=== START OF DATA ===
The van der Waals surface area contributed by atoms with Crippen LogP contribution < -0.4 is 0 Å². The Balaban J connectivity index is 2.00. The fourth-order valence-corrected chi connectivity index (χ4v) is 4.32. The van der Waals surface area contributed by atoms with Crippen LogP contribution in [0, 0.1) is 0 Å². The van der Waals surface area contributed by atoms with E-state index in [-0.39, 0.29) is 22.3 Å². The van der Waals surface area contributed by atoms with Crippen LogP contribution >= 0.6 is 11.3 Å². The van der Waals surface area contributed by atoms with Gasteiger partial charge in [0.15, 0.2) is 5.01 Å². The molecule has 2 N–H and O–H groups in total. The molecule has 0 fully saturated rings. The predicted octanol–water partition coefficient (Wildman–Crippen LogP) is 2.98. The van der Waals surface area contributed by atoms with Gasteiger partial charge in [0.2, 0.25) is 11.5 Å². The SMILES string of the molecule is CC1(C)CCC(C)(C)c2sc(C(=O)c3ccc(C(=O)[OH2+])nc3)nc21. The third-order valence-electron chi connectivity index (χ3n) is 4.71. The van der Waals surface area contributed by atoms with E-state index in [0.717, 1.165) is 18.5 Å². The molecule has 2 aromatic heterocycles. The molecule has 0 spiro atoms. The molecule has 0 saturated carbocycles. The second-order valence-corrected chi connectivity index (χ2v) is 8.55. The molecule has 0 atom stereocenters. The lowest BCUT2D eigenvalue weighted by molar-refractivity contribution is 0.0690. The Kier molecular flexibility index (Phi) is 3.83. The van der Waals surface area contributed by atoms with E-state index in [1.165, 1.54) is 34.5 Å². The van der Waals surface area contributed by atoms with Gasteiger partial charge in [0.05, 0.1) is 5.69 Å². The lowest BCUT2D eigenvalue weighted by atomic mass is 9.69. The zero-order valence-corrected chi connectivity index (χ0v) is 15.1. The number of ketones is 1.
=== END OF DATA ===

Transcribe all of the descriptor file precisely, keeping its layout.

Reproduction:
The van der Waals surface area contributed by atoms with Crippen LogP contribution < -0.4 is 0 Å². The Balaban J connectivity index is 2.00. The fourth-order valence-corrected chi connectivity index (χ4v) is 4.32. The van der Waals surface area contributed by atoms with Crippen LogP contribution in [0, 0.1) is 0 Å². The van der Waals surface area contributed by atoms with E-state index in [-0.39, 0.29) is 22.3 Å². The van der Waals surface area contributed by atoms with Crippen LogP contribution >= 0.6 is 11.3 Å². The van der Waals surface area contributed by atoms with Gasteiger partial charge in [0.15, 0.2) is 5.01 Å². The molecule has 2 N–H and O–H groups in total. The molecule has 0 fully saturated rings. The predicted octanol–water partition coefficient (Wildman–Crippen LogP) is 2.98. The van der Waals surface area contributed by atoms with Gasteiger partial charge in [0.2, 0.25) is 11.5 Å². The SMILES string of the molecule is CC1(C)CCC(C)(C)c2sc(C(=O)c3ccc(C(=O)[OH2+])nc3)nc21. The third-order valence-electron chi connectivity index (χ3n) is 4.71. The van der Waals surface area contributed by atoms with E-state index in [0.717, 1.165) is 18.5 Å². The molecule has 2 aromatic heterocycles. The molecule has 0 spiro atoms. The molecule has 0 saturated carbocycles. The second-order valence-corrected chi connectivity index (χ2v) is 8.55. The molecule has 0 atom stereocenters. The lowest BCUT2D eigenvalue weighted by molar-refractivity contribution is 0.0690. The Kier molecular flexibility index (Phi) is 3.83. The van der Waals surface area contributed by atoms with E-state index in [1.165, 1.54) is 34.5 Å². The van der Waals surface area contributed by atoms with Gasteiger partial charge in [0.05, 0.1) is 5.69 Å². The lowest BCUT2D eigenvalue weighted by atomic mass is 9.69. The zero-order valence-corrected chi connectivity index (χ0v) is 15.1. The number of ketones is 1.